Roger Brown (psychologist)

Roger Brown (psychologist)

Roger Brown (April 14, 1925-December 11, 1997) was an American social psychologist. He was born in Detroit.

He attended the University of Michigan. During World War II, his education was interrupted by service as an ensign in the U.S. Navy and he served in the Pacific Theater during the Battle of Okinawa. He returned to Michigan and received his bachelor degree (1948) before going on for his Ph.D. in psychology (1952). At the University of Michigan, he became interested in the science of linguistics.

Following his graduation from Michigan, he became an instructor and then assistant professor at Harvard. In 1957 he left Harvard for a position at M.I.T. where he wrote his monumental Words and Things. He became a full professor of psychology at M.I.T. in 1960.

In 1962, Brown accepted a professorship at Harvard, where he became the John Lindsley Professor in Memory of William James, a position he held until his retirement in 1995.

He completed his textbook, Social Psychology, in 1965. The book was widely adopted in many universities as a core textbook. The success of the initial version of Social Psychology encouraged him to write a completely new textbook on social psychology which he entitled simply .

He then undertook a landmark study of the linguistic development of children, published in A First Language.

He followed this work with an introductory textbook on psychology, written with his colleague Richard Herrnstein.

At this time he concentrated upon studying specific familiar experiences such as that of "flashbulb memories" (for example, What were you doing the moment you heard of JFK's assassination?), and the "tip of the tongue phenomenon."

As described in his memoir "Against My Better Judgment", Roger Brown met his future partner of some 42 years, Albert Gilman, while both were studying at Michigan. Gilman later became a professor of English at Boston University. While his sexual orientation and his relationship with Albert Gilman were known to many of his close friends and colleagues, and he served on the editorial board of The Journal of Homosexuality from 1985, he did not come out publicly until 1989. [Murray, Stephen O. 1999. "Roger Brown (1925-1997): A Memorial." Journal of Homosexuality, 37(1): 1-2. ] . After Albert died of cancer in 1989, Brown spent several years consoling himself with by pursuing relationships with several younger men, chronicled in his memoir.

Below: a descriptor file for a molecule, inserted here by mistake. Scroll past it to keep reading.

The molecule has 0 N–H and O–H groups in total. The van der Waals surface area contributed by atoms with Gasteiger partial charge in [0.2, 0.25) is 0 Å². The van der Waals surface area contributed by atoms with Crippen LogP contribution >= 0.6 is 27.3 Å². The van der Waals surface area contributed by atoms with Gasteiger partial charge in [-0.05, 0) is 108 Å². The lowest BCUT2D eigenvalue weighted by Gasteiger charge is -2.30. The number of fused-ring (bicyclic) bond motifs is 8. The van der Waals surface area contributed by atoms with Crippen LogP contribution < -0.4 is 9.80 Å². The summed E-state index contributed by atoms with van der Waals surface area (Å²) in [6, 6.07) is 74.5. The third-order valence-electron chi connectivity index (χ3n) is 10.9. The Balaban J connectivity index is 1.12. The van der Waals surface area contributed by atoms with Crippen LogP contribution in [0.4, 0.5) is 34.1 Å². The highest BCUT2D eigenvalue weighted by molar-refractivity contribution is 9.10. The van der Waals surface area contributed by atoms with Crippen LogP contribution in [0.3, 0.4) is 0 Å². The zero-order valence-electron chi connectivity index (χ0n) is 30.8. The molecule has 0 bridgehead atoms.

*Brown, R (1965)Social Psychology.Collier Mac. ISBN 0-02-978430-1
*Bellugi, U. & Brown, R (1972) Acquisition of Language.Univ.Chicago P. ISBN 0-226-76757-4
*Brown, R & Herrnstein R J (1977) Psychology. Little, Brown.ISBN 0-316-11204-6
*Brown, R A (Jun 1973) A First Language. Harvard Univ Press.ISBN 0-674-30326-1
*Brown, R (2003).Free Press. ISBN 0-7432-5340-X

Book Chapters

Biographical References

*Brown, R. 1996. Against my better judgment: an intimate memoir of an eminent gay psychologist. New York: Harrington Park Press.
*Hopkins, J. R. 2000. "Brown, Roger William." Encyclopedia of Psychology, Vol. 1 (pp. 479-480). Alan E. Kazdin, Ed. Oxford University Press.
*Murray, Stephen O. 1999. "Roger Brown (1925-1997): A Memorial." Journal of Homosexuality, 37(1): 1-2.


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